Building with borrowed tools

To return to the contractor analogy, using an LMS feels a lot like building with someone else’s tools. Sure, it’s probably going to do the job, but things just don’t quite feel the same as using your own. In addition to the issue of feel, there is a sense when I’m using a LMS that everything I post has to fit in one of the categories defined by the system. The answer to this problem in particular seems to be for the software designers to create a whole lot of nooks and crannies to file things in hopes that at least something will seem like the right place for the instructor to add that content. This always leaves the users (both instructor and student) in want, though, because it feels like the order is backward: the information shouldn’t be organized in service of a system, but rather the system should support the information by getting out of the way. I always feel like I’m fighting against the system when I add information and try to make it discoverable and linked where appropriate. I suppose the other approach, which many professors apparently follow, is to dump absolutely everything into a single bucket and let the students hash out the germs of value from the chaff. (This happens all the time, from what I hear.)

Building on someone else’s land

If my problem were just a matter of borrowing tools, I might be able to get over it, but it’s not. In January, as I prepared for another semester and spent several hours setting up my courses in a LMS, it became clear to me that I’m not just borrowing tools, I’m also building my course on land that is not my own. In fact, if I’m really using the capabilities of the system, I’m spending hours and hours loading information into this system that is a shadow of the web, a sandboxed web, walled off from the real thing. If and when I stop using it, that information (and the time it took to produce it) is most likely lost. Maybe the system provides a way to download my course if I want to, but what useful thing could I do with it then? I’d have to write my own software to parse that file and make any sense of it, let alone to make use of it in some other system.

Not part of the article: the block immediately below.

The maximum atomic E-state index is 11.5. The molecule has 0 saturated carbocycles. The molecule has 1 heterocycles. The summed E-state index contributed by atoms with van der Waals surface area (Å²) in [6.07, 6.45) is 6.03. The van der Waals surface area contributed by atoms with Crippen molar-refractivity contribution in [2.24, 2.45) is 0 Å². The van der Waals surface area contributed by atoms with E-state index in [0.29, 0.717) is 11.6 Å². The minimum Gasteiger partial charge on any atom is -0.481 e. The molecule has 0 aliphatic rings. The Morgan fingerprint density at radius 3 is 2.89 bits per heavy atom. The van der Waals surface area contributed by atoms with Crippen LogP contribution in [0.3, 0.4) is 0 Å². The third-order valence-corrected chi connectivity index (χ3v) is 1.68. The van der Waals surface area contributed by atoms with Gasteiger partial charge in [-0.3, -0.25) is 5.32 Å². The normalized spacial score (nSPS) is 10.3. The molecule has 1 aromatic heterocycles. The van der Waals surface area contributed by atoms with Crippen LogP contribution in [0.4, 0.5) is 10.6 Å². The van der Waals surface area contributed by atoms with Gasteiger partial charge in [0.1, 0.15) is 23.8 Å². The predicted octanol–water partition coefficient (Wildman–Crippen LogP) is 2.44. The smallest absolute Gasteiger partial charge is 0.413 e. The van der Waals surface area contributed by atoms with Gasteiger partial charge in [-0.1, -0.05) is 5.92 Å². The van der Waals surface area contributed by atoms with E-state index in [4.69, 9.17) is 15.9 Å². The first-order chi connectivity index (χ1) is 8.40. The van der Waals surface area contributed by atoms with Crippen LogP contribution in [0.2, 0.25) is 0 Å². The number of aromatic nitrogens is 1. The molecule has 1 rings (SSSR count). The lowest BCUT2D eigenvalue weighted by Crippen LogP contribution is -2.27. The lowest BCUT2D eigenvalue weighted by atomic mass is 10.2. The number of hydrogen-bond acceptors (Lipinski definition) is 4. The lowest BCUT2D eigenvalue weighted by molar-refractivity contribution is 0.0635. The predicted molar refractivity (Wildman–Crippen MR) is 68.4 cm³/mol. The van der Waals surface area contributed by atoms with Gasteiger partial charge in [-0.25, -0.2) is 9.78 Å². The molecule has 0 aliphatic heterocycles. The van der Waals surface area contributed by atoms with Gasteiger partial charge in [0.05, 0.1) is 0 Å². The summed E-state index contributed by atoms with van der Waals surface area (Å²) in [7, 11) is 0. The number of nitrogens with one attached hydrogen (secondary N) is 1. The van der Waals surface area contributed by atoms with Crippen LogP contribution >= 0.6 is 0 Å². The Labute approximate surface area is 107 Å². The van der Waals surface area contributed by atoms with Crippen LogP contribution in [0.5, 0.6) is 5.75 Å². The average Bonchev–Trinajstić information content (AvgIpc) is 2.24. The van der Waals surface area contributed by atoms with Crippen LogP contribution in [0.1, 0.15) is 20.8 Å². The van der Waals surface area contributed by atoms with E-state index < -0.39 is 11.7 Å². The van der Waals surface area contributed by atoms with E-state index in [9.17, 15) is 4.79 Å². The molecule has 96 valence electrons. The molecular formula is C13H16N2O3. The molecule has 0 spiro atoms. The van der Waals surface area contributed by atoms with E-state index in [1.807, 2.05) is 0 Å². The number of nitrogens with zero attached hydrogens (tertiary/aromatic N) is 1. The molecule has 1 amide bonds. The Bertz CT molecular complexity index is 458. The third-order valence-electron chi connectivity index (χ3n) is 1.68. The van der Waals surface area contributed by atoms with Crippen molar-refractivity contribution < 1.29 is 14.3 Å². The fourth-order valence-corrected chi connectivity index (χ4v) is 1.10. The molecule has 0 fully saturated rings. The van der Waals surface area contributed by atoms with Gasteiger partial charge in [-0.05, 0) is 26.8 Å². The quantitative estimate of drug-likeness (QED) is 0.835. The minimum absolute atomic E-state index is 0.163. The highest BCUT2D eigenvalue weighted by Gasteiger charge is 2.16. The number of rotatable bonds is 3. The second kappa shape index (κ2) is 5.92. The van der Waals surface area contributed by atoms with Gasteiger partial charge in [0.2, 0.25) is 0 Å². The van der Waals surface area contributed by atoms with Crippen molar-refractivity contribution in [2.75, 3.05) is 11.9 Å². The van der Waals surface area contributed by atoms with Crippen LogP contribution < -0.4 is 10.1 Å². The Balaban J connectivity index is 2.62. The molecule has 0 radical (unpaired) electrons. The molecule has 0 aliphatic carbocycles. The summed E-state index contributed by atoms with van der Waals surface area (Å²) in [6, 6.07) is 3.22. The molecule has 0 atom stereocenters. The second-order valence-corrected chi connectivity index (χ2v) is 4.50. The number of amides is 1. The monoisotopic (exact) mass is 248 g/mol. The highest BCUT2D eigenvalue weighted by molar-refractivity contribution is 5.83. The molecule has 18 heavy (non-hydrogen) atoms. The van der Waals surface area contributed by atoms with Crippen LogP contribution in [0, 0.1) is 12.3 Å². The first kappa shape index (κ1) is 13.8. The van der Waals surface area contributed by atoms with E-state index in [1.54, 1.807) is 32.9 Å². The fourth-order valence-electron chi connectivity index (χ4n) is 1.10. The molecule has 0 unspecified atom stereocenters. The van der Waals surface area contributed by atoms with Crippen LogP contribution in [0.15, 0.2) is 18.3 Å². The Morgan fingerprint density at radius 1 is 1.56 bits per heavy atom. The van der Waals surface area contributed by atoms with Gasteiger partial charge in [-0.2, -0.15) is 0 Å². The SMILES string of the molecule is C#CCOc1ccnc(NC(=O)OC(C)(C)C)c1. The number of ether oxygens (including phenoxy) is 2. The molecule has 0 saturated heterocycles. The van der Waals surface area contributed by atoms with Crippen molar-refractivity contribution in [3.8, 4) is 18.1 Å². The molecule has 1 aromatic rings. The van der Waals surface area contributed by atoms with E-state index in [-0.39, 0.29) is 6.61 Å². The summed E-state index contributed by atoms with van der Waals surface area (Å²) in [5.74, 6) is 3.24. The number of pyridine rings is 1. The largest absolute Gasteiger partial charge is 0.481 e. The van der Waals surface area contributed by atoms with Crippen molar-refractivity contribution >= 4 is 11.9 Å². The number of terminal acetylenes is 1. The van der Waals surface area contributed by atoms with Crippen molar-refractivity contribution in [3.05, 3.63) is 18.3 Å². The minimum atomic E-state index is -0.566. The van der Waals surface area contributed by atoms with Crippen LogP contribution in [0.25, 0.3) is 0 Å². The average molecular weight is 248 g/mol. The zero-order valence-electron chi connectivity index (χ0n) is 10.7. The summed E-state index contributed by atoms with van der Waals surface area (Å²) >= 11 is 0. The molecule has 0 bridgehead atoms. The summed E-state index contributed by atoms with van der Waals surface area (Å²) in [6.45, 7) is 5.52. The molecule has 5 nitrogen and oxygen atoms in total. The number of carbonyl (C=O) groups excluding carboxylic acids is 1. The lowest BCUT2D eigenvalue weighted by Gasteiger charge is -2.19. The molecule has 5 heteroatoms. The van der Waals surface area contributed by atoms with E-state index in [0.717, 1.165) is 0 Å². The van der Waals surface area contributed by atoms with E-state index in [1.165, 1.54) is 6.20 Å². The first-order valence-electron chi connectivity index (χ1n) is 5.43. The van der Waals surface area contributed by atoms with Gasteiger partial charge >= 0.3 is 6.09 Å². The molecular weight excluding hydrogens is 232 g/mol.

Redeeming Qualities

My feelings toward the LMS are not all negative, though. One of the best things about a closed LMS is just that — it is closed to the outside, allowing instructors to keep certain material off the public web. If I were to post all of my slides online for my students, I’d have to remove all the copyrighted figures I use from the textbook, which would be a big bummer. I don’t make the posting of slides a habit, but an LMS with authentication sidesteps this issue. Ideally, I would design my own figures and could share them as freely as I chose, but I haven’t done that yet. Another important use of a system with authentication is for posting grades, which students seem to expect. I know of no way around this other than to use some kind of closed system to keep this information confidential. A third feature of an LMS is handling work submitted by students. I have tried to collect student writing by email, and it sucks. A good LMS at least has the potential to make this suck less, and could actually save me time if designed well. For example, I just graded a short assignment in Instructure Canvas using their SpeedGrader feature, and I have to confess, it was slick. I’m looking forward to using it again later in the semester, and might even use the peer review feature rather than managing all that on my own.


So for now, I see a role for both the open web and a closed LMS occupying different parts of my toolkit for teaching. The trick for me is to keep as much as possible in my own web space, and use the LMS for things for which it is essential (copyrighted material, grades, student submissions). It’s schizophrenic, and some students don’t like having to look in more than one place. What I’m finding is that I tend to use the LMS for some classes, and the open web for other classes, and this minimizes student consternation over where to look for class materials. Making a goal of posting more on the open web has also motivated me to go back and create more of my own materials, too, which has been a great side-effect.